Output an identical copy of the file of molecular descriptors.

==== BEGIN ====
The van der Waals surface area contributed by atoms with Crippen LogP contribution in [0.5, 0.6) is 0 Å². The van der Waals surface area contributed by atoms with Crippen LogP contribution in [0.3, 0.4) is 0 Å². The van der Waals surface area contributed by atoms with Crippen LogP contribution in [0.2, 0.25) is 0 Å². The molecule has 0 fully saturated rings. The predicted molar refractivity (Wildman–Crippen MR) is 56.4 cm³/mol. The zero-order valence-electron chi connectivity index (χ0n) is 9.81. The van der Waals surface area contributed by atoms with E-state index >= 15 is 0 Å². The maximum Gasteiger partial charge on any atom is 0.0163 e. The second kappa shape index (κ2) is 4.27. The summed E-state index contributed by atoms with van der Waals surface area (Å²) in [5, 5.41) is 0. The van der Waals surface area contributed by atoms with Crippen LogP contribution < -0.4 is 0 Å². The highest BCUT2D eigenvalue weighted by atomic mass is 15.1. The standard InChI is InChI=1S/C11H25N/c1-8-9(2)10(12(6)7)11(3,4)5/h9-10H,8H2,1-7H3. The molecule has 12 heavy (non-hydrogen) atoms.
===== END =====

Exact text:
The van der Waals surface area contributed by atoms with Crippen LogP contribution in [0.5, 0.6) is 0 Å². The van der Waals surface area contributed by atoms with Crippen LogP contribution in [0.3, 0.4) is 0 Å². The van der Waals surface area contributed by atoms with Crippen LogP contribution in [0.2, 0.25) is 0 Å². The molecule has 0 fully saturated rings. The predicted molar refractivity (Wildman–Crippen MR) is 56.4 cm³/mol. The zero-order valence-electron chi connectivity index (χ0n) is 9.81. The van der Waals surface area contributed by atoms with E-state index >= 15 is 0 Å². The maximum Gasteiger partial charge on any atom is 0.0163 e. The second kappa shape index (κ2) is 4.27. The summed E-state index contributed by atoms with van der Waals surface area (Å²) in [5, 5.41) is 0. The van der Waals surface area contributed by atoms with Crippen LogP contribution < -0.4 is 0 Å². The highest BCUT2D eigenvalue weighted by atomic mass is 15.1. The standard InChI is InChI=1S/C11H25N/c1-8-9(2)10(12(6)7)11(3,4)5/h9-10H,8H2,1-7H3. The molecule has 12 heavy (non-hydrogen) atoms.